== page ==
Amaryllis, the name of a genus, as well as a family, of lilylike plants that are mostly native to tropical regions. Most plants in the amaryllis family are herbacious; some are woody. The genus Amaryllis consists of only one species, the belladonna lily. However, the name amaryllis is commonly applied also to a number of plants belonging to related genera.

AmaryllisAmaryllis is a flowering bulbous herb with red, white, or pink blossoms.

The belladonna lily has 3 1/2-inch (9-cm) flowers growing in dense clusters at the end of long stalks that are often 18 inches (46 cm) tall. There are many varieties of this plant, which bear flowers ranging in color from white through shades of red to purple. Propagation is by bulbs.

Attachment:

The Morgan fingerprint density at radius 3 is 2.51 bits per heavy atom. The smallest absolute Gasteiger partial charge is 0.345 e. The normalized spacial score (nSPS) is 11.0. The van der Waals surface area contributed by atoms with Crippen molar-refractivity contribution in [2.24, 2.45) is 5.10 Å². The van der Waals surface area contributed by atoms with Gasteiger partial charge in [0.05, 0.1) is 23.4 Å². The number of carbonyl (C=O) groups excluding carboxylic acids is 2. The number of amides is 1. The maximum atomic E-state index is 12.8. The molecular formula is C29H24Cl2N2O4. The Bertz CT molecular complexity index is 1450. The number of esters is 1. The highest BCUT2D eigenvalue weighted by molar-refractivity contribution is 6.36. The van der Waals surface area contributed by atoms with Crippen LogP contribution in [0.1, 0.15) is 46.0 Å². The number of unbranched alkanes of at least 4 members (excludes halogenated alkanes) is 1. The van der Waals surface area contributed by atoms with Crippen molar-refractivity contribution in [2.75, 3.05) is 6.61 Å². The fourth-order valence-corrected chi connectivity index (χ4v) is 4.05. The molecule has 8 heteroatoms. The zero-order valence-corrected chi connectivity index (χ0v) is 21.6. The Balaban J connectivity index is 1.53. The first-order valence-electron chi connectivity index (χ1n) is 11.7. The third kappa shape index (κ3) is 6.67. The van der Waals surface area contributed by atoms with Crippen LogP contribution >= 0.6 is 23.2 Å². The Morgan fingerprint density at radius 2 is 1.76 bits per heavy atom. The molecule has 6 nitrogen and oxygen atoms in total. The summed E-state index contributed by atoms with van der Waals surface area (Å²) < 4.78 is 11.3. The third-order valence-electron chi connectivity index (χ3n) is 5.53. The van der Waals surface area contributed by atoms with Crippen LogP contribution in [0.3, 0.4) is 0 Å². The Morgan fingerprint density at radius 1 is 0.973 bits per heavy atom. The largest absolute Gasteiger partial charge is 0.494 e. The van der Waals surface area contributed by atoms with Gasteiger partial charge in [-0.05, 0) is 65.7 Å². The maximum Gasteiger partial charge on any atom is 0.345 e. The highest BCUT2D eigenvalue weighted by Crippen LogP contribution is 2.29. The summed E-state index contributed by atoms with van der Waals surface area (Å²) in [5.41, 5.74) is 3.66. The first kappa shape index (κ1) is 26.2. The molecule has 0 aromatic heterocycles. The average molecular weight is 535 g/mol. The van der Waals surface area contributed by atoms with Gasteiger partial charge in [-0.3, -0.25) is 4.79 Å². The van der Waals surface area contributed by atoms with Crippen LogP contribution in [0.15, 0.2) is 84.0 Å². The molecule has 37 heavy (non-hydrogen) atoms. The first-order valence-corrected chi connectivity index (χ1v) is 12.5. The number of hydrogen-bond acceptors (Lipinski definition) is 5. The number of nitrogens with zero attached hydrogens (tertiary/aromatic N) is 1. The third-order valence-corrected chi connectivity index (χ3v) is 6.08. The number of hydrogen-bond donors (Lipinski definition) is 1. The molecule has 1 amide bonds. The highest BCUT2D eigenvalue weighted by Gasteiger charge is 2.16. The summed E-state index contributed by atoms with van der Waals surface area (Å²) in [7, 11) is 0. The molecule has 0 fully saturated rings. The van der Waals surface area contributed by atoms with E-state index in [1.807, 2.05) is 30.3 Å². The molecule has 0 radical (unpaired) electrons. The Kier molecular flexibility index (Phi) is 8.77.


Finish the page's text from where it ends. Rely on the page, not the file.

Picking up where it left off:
The amaryllis family is made up of about 65 genera. Many members of this family, including daffodils and crinums, are cultivated as ornamentals; some, such as narcissuses and jonquils, are a source of aromatic oils, used in perfumes and soaps.

The belladonna lily is Amaryllis belladonna. Plants of the following genera are commonly called amaryllis: Crinum, Hippeastrum, Brunsvigia, Sprekelia, Lycoris, and Vallota. All belong to the amaryllis family, Amaryllidaceae.